The high degree of heterogeneity within interventions and study designs limits the ability to analyse which characteristics of self-management programs are associated with the most significant improvements.  However, a meta regression review of complex interventions identified that general education, exercise and relaxation therapy components contributed to reduced use of urgent healthcare (Dickens 2014) [evidence level I]. Additionally, Jonkman et al (Jonkman 2016a) demonstrated that intervention duration, regardless of composition, displayed the strongest association with reduction in all cause hospitalisations in COPD patients.  Newham et al. identified that interventions targeting mental health were the most effective in improving Health-related Quality of Life (HRQoL) and reducing ED visits (Newham 2017).

Health coaching, when using motivational interviewing methods, and including components of goal setting and education, when delivered in person, has been demonstrated in a meta-analysis of 10 RCTs, to lead to significant improvements in quality of life, as well as COPD–related hospital admissions (54% reduction [OR 0.46 95% CI 0.31 to 0.69]).  However, the benefit appears not to be sustained beyond 12 months post-intervention (Long 2019).

Overall COPD self-management programs appear to improve HRQoL. The effect of these interventions on exacerbations remains unclear. Studies have reported positive outcomes, whilst others have reported increased rates of exacerbations associated with self management interventions (Aboumatar 2019). Due to the heterogeneity of the study designs, setting and outcomes, and conflicting results, we are unable to make recommendations regarding the essential elements of a COPD self-management program.

Written COPD Action Plans

The concept of written action plans for patients with COPD is derived from their success in asthma management indicating doses and medications to take for maintenance therapy and for exacerbations. Instructions for crises are often also included. Lung Foundation Australia has developed a COPD Action Plan which can be downloaded from https://lungfoundation.com.au/resources/?user_category=32&search=copd%20action%20plan. The Action Plan should be completed by the clinician and patient together and guides the patient in recognising when their symptoms change and what action they should take.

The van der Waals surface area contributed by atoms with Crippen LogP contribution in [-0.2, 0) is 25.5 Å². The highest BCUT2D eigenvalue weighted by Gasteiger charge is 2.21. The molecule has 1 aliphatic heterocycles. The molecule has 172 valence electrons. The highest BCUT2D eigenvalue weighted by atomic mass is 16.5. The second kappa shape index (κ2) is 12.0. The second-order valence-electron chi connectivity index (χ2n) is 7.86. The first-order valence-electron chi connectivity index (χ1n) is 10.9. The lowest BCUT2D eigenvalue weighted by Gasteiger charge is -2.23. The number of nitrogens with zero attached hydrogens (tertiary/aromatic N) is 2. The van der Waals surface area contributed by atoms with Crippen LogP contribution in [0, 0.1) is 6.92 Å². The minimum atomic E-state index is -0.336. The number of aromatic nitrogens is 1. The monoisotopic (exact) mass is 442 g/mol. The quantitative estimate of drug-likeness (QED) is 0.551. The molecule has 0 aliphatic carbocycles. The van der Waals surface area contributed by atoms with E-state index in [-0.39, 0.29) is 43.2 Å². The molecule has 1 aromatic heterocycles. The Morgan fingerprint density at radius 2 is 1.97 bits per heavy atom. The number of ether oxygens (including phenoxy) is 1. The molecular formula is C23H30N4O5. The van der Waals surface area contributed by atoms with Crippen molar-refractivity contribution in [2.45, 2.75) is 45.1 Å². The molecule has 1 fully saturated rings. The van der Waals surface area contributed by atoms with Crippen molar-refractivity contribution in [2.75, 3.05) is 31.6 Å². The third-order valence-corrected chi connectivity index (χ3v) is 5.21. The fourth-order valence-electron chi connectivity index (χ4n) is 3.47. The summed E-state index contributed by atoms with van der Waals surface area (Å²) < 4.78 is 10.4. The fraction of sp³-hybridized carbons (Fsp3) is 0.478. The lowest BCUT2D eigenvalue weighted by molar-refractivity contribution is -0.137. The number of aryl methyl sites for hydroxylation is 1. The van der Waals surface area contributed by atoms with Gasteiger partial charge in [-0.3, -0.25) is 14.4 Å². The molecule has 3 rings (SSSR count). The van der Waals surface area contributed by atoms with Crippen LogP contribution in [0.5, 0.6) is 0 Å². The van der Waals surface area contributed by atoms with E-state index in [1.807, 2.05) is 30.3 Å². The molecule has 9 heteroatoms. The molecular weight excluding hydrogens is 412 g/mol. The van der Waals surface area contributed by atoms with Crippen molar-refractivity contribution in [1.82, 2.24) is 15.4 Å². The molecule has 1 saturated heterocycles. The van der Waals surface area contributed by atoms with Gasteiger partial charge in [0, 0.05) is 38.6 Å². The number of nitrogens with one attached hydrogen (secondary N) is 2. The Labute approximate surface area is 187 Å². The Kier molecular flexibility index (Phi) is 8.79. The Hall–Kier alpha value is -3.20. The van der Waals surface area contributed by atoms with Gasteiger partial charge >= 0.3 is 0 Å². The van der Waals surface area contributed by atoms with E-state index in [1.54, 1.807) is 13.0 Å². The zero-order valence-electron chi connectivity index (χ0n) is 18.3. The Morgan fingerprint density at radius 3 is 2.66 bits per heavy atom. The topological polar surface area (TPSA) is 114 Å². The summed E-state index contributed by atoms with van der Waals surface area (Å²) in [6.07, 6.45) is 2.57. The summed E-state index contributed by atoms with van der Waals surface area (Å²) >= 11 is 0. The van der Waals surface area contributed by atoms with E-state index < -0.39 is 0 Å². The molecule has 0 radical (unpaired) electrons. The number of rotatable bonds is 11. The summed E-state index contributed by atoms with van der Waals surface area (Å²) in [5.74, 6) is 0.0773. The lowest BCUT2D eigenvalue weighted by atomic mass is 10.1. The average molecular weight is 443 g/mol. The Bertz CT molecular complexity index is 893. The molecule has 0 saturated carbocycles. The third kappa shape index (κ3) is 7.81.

A Cochrane systematic review by Howcroft et al synthesized the findings of seven RCTs confucted in people with COPD in which the intervention included the provision of actions. A single short educational component was included in the interventions in which the clinician personalised the plan according to management needs and symptoms. Ongoing support directed at the use of the action plan was permitted, however studies with a broader self management approach or exercise intervention were excluded. The comparator was usual care. Action plans reduced ED visits and hospital admissions (Howcroft 2016). The number needed to treat to reduce one hospital admission was 19. Studies that included an exercise program and longer education sessions were not included in this review. A subsequent RCT not included in this review confirmed a reduction in ED visits in patients who utilised an action plan (Zwerink 2016).

A multicentre RCT (Lenferink 2019) (n=201) evaluated the effect of patient-tailored symptom-based written action plans embedded within a multi-disease self management intervention on COPD exacerbation days compared to usual care in patients with COPD and one or more comorbidity. Patients were given written action plans to prompt management of both COPD exacerbations and comorbidities (congestive heart failure (CHF), ischaemic heart disease (IHD), anxiety, depression and diabetes), together with a self management education program. No difference in the primary outcome of COPD exacerbation days/patient/year was observed (intervention median 9.6 (interquartile range (IQR) 0.7 to 31.1) versus usual care 15.6 days (3.0 to 40.3); (Incidence Rate Ratio (IRR) 0.87, 95% CI 0.54 to 1.30 (p=0.546)). There were however observed differences in the secondary outcome of duration of COPD exacerbations, in favour of the intervention (8.1, IQR 4.8 to 10.1 versus 9.5, IQR 7.0 to 15.1 days; p=0.021). There was no difference in overall HRQoL between groups, and the intervention group reported poorer emotional function on the CRQ compared to usual care.